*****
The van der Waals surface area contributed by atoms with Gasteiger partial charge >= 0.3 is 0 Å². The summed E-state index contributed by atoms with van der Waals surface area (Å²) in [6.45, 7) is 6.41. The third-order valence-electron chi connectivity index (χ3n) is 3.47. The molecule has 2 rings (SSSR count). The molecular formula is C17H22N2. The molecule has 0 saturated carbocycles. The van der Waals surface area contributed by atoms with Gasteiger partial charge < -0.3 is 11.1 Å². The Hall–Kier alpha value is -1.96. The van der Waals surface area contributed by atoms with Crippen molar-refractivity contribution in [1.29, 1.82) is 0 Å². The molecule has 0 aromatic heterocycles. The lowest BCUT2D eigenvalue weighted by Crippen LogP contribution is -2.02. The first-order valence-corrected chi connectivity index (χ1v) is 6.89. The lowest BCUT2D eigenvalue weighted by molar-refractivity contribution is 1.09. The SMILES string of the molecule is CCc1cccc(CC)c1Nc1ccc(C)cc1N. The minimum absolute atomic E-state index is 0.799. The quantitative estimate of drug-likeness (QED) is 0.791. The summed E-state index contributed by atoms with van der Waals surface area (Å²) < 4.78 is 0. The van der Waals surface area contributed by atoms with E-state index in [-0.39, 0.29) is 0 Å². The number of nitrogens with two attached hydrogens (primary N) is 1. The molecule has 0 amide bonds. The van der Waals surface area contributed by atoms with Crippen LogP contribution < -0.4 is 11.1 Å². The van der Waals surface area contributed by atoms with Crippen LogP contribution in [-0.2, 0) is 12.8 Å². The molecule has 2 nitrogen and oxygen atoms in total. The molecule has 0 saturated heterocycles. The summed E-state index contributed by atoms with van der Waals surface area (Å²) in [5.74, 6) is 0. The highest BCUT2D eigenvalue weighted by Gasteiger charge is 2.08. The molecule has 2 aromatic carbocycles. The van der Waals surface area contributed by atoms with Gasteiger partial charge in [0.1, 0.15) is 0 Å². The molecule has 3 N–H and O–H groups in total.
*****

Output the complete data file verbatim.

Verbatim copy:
The van der Waals surface area contributed by atoms with Gasteiger partial charge >= 0.3 is 0 Å². The summed E-state index contributed by atoms with van der Waals surface area (Å²) in [6.45, 7) is 6.41. The third-order valence-electron chi connectivity index (χ3n) is 3.47. The molecule has 2 rings (SSSR count). The molecular formula is C17H22N2. The molecule has 0 saturated carbocycles. The van der Waals surface area contributed by atoms with Gasteiger partial charge < -0.3 is 11.1 Å². The Hall–Kier alpha value is -1.96. The van der Waals surface area contributed by atoms with Crippen molar-refractivity contribution in [1.29, 1.82) is 0 Å². The molecule has 0 aromatic heterocycles. The lowest BCUT2D eigenvalue weighted by Crippen LogP contribution is -2.02. The first-order valence-corrected chi connectivity index (χ1v) is 6.89. The lowest BCUT2D eigenvalue weighted by molar-refractivity contribution is 1.09. The SMILES string of the molecule is CCc1cccc(CC)c1Nc1ccc(C)cc1N. The minimum absolute atomic E-state index is 0.799. The quantitative estimate of drug-likeness (QED) is 0.791. The summed E-state index contributed by atoms with van der Waals surface area (Å²) < 4.78 is 0. The van der Waals surface area contributed by atoms with E-state index in [-0.39, 0.29) is 0 Å². The number of nitrogens with two attached hydrogens (primary N) is 1. The molecule has 0 amide bonds. The van der Waals surface area contributed by atoms with Crippen LogP contribution < -0.4 is 11.1 Å². The van der Waals surface area contributed by atoms with Crippen LogP contribution in [-0.2, 0) is 12.8 Å². The molecule has 2 nitrogen and oxygen atoms in total. The molecule has 0 saturated heterocycles. The summed E-state index contributed by atoms with van der Waals surface area (Å²) in [5.74, 6) is 0. The highest BCUT2D eigenvalue weighted by Gasteiger charge is 2.08. The molecule has 2 aromatic carbocycles. The van der Waals surface area contributed by atoms with Gasteiger partial charge in [0.1, 0.15) is 0 Å². The molecule has 3 N–H and O–H groups in total.